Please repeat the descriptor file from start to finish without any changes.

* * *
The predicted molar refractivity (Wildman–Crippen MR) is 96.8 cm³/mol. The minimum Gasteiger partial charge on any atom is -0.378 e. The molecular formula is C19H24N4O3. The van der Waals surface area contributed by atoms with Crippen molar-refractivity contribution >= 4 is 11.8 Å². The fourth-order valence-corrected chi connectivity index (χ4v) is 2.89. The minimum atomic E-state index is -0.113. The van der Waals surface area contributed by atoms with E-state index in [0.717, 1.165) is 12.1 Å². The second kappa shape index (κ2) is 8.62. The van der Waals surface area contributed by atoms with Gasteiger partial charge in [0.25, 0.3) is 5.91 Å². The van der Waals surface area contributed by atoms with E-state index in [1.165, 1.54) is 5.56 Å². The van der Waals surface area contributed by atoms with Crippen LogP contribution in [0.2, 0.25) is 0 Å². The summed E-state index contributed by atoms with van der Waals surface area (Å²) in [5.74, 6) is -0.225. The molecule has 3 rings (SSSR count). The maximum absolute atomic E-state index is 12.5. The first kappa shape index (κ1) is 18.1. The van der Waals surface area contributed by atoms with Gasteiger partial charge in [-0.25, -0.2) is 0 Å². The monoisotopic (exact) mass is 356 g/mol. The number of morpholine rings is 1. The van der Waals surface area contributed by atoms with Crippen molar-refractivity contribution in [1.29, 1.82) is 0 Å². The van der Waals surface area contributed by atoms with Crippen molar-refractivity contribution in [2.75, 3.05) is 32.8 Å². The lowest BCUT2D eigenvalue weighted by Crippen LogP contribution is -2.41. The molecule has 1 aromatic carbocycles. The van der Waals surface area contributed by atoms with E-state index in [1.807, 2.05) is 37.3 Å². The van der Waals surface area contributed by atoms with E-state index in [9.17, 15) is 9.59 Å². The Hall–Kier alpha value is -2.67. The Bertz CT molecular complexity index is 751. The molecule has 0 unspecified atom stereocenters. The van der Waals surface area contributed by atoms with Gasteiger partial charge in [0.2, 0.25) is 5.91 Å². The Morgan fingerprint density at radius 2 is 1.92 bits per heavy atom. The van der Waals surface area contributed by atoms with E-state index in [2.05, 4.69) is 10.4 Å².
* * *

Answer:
The predicted molar refractivity (Wildman–Crippen MR) is 96.8 cm³/mol. The minimum Gasteiger partial charge on any atom is -0.378 e. The molecular formula is C19H24N4O3. The van der Waals surface area contributed by atoms with Crippen molar-refractivity contribution >= 4 is 11.8 Å². The fourth-order valence-corrected chi connectivity index (χ4v) is 2.89. The minimum atomic E-state index is -0.113. The van der Waals surface area contributed by atoms with E-state index in [0.717, 1.165) is 12.1 Å². The second kappa shape index (κ2) is 8.62. The van der Waals surface area contributed by atoms with Gasteiger partial charge in [0.25, 0.3) is 5.91 Å². The van der Waals surface area contributed by atoms with E-state index in [1.165, 1.54) is 5.56 Å². The van der Waals surface area contributed by atoms with Crippen LogP contribution in [0.2, 0.25) is 0 Å². The summed E-state index contributed by atoms with van der Waals surface area (Å²) in [5.74, 6) is -0.225. The molecule has 3 rings (SSSR count). The maximum absolute atomic E-state index is 12.5. The first kappa shape index (κ1) is 18.1. The van der Waals surface area contributed by atoms with Gasteiger partial charge in [-0.25, -0.2) is 0 Å². The monoisotopic (exact) mass is 356 g/mol. The number of morpholine rings is 1. The van der Waals surface area contributed by atoms with Crippen molar-refractivity contribution in [1.29, 1.82) is 0 Å². The van der Waals surface area contributed by atoms with Crippen molar-refractivity contribution in [2.75, 3.05) is 32.8 Å². The lowest BCUT2D eigenvalue weighted by Crippen LogP contribution is -2.41. The molecule has 1 aromatic carbocycles. The van der Waals surface area contributed by atoms with E-state index in [1.807, 2.05) is 37.3 Å². The van der Waals surface area contributed by atoms with E-state index in [9.17, 15) is 9.59 Å². The Hall–Kier alpha value is -2.67. The Bertz CT molecular complexity index is 751. The molecule has 0 unspecified atom stereocenters. The van der Waals surface area contributed by atoms with Gasteiger partial charge in [0.2, 0.25) is 5.91 Å². The Morgan fingerprint density at radius 2 is 1.92 bits per heavy atom. The van der Waals surface area contributed by atoms with E-state index in [2.05, 4.69) is 10.4 Å².